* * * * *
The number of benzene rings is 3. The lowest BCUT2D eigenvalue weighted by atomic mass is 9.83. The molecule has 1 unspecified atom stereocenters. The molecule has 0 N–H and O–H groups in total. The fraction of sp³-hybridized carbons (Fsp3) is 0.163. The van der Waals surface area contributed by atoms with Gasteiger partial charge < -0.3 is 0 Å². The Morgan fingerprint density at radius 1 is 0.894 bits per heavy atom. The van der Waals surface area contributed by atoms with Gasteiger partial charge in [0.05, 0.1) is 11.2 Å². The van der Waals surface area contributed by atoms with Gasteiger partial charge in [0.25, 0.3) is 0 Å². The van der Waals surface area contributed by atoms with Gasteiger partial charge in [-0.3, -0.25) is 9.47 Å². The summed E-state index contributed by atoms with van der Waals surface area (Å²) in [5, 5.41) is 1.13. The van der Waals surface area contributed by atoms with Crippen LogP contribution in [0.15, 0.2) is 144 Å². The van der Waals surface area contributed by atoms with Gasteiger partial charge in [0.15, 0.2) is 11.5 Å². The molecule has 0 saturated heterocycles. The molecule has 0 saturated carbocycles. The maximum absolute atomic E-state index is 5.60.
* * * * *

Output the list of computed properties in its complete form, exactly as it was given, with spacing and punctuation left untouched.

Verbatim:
The number of benzene rings is 3. The lowest BCUT2D eigenvalue weighted by atomic mass is 9.83. The molecule has 1 unspecified atom stereocenters. The molecule has 0 N–H and O–H groups in total. The fraction of sp³-hybridized carbons (Fsp3) is 0.163. The van der Waals surface area contributed by atoms with Gasteiger partial charge < -0.3 is 0 Å². The Morgan fingerprint density at radius 1 is 0.894 bits per heavy atom. The van der Waals surface area contributed by atoms with Gasteiger partial charge in [0.05, 0.1) is 11.2 Å². The van der Waals surface area contributed by atoms with Gasteiger partial charge in [0.25, 0.3) is 0 Å². The van der Waals surface area contributed by atoms with Gasteiger partial charge in [-0.3, -0.25) is 9.47 Å². The summed E-state index contributed by atoms with van der Waals surface area (Å²) in [5, 5.41) is 1.13. The van der Waals surface area contributed by atoms with Crippen LogP contribution in [0.15, 0.2) is 144 Å². The van der Waals surface area contributed by atoms with Gasteiger partial charge in [0.15, 0.2) is 11.5 Å². The molecule has 0 saturated heterocycles. The molecule has 0 saturated carbocycles. The maximum absolute atomic E-state index is 5.60.